Accessory chuck 25 has a non-cylindrical upper end 34 which fits snugly inside a similarly shaped hollow axis of pulley 24 from either side of the housing and is secured therein by its shape. If the upper end 34 of chuck 25 is cylindrical, it may be secured in the hollow axis of pulley 24 by means of a rectangular key which is driven into a keyway or slot. This slot (not shown) runs lengthwise along the portion of chuck 25 which fits inside pulley 24. The lower end of chuck 25 is a spherical knob 36 topped by a flared crown 37. Knob 36 and its flared crown 37 are shaped to conform with the inner surfaces of a complementary cavity 39 formed inside the top part of accessory 13. Accessory 13 is molded from hard rubber of from a plastic material of similar mechanical properties and the dimensions of cavity 39 are appropriate to permit knob 37 to be forced inside cavity 39. The elastic gripping action of the rubber or plastic material from which accessory 13 is formed thus fixedly attaches accessory 13 to chuck 25.

Accessory 13 is a conventional polishing attachment having as its working end a flared crown with a cavity 42 opening outwardly therefrom. Flexible ribs arranged radially inside cavity 42 act as polishing vanes and aid in keeping paste containing an abrasive powder inside cavity 42 between the radial vances and is worked out of cavity 42 as accessory 13 rotates and is pressed against the patients teeth.

Motor shaft 19 may be rotatably supported at its forward end by a transverse rib 43 secured within inner housing or frame 30.

The on/off switch 26 may be replaced if desired by a more elaborate control incorporating a vairable resistance for the adjustment of motor speed.

A battery charging unit 44 comprising a housing 44 is shown in FIG. 4 and comprises a coil shaped primary winding 45 mounted in housing 44 surrounding a cylindrical cup-shaped cavity 46. The open end of cavity 46 is suitably dimensioned to receive without interference the butt-end 47 of appliance 10. Primary winding 45 is connected to a conventional appliance cord 48 terminated in a plug 49 of the type designed to be plugged into a utility outlet to permit energization of winding 45 from a common utility power source.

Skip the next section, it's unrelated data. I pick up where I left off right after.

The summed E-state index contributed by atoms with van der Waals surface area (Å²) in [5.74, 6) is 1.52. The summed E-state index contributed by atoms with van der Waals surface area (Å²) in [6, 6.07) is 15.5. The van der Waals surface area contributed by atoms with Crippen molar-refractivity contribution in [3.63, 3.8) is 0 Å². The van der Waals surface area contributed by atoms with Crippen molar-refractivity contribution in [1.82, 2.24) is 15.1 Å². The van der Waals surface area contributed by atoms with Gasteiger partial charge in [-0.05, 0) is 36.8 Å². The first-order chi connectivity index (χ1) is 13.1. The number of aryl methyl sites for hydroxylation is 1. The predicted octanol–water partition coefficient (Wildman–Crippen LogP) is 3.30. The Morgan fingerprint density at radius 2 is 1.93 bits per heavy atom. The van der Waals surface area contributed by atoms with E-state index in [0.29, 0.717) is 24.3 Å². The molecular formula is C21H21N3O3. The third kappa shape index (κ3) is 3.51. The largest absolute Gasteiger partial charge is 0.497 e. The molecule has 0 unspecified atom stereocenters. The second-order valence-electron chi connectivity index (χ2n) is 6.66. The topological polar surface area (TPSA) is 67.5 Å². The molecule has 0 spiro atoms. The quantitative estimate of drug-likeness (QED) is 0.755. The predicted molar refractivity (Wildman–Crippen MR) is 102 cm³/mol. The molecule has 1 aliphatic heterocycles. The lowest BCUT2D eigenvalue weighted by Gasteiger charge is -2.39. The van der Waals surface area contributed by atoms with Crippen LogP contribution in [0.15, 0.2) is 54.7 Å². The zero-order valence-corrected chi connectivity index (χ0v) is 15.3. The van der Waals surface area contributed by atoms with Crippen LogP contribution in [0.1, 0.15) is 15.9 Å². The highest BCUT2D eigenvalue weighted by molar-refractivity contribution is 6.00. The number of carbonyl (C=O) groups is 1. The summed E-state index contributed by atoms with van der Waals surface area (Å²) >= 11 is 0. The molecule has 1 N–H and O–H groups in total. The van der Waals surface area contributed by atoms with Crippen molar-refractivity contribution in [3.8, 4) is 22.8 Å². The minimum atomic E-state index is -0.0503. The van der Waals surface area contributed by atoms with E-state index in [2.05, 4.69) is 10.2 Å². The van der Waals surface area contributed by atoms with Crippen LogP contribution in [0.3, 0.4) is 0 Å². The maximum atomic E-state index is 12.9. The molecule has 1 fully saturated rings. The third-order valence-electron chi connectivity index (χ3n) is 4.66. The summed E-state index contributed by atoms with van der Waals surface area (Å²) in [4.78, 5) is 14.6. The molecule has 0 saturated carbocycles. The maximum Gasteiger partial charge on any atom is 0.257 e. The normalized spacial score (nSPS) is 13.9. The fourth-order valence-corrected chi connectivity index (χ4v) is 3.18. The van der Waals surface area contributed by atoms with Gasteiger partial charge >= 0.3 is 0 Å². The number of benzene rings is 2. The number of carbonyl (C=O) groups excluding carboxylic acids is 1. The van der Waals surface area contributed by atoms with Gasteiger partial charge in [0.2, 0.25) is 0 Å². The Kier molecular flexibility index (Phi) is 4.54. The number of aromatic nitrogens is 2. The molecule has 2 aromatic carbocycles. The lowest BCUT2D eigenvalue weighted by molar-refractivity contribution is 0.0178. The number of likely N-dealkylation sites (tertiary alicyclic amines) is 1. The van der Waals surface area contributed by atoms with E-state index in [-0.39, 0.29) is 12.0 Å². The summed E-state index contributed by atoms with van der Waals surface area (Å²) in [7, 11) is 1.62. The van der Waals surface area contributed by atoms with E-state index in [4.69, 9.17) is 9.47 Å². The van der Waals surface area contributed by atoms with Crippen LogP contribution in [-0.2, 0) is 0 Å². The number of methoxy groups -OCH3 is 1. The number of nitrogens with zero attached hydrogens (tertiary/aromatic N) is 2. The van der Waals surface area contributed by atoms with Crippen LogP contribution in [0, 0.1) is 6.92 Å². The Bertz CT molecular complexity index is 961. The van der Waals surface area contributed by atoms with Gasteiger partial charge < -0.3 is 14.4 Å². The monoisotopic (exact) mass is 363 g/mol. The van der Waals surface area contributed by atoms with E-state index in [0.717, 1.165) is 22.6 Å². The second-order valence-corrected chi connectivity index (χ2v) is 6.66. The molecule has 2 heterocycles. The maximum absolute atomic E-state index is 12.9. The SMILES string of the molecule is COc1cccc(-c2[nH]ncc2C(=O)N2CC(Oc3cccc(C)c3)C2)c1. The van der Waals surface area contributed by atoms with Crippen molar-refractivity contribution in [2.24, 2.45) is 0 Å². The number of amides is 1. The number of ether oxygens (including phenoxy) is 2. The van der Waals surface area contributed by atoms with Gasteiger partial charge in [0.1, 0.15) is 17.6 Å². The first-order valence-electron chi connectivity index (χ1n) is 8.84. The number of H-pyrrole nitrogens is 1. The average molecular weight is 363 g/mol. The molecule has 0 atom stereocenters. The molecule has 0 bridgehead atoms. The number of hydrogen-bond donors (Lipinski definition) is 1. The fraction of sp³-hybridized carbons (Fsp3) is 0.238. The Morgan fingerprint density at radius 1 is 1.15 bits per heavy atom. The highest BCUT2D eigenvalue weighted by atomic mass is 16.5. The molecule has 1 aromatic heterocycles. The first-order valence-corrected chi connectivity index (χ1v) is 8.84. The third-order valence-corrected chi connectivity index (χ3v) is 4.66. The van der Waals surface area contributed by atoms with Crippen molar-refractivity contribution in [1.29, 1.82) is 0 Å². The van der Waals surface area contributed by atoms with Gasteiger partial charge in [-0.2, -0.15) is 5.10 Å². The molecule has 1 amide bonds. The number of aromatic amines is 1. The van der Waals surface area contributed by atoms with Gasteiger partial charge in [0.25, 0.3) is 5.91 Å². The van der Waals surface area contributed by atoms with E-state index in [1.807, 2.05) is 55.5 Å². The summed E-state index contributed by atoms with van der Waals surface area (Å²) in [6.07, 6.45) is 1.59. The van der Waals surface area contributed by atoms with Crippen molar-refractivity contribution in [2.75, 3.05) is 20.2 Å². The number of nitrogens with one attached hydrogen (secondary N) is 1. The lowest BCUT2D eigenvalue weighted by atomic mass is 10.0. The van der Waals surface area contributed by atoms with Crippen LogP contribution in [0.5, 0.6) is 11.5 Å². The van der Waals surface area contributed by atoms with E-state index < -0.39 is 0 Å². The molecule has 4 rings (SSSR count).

To recharge battery 17, butt end 47 of appliance 10 is inserted in cavity 46 with winding 45 energized. The secondary winding contained within recharging cell 16 is located inside butt end 47 of appliance 10 and is thus positioned within cavity 46 where it is linked by magnetic flux lines set up by primary winding 45. The a-c voltage thereby induced in the secondary winding of the recharging cell 16 is rectified and delivered as a d-c charging current to battery 17.

FIG. 5 illustrates a variation of the structure shown in FIGS. 1-4 wherein the battery housing 12 of apparatus 10 with its built in charging cell 16 is replaced by a smaller battery housing 51 which is just large enough to contain a battery. In the utilization of this variation of the invention the battery contained within housing 51 is charged in a separate battery charger.

Because there is no built in charging cell within housing 51, housing 11' and consequently the length of the modified apparatus 10' is smaller, lighter and somewhat more convenient to use. Housing 51 in this case is equipped with a quick-disconnect jack 52 which fits into a socket 53 in the rear end of main housing 11'. The other battery connection is made by pressure contact between the outer surface of ring 54 on housing 51 which is in contact with the battery case and the inner surface of ring 55 on main housing ll. Ring 54 is thrust inside ring 55 in a pressure fit when battery housing 51 is attached to main housing 11' to energize motor 18 by simply plugging connector 52 into socket 53. This variation permits the dentist to simply replace a depleted battery very quickly and continue his work with a fresh battery while the depleted battery is either discarded or being recharged.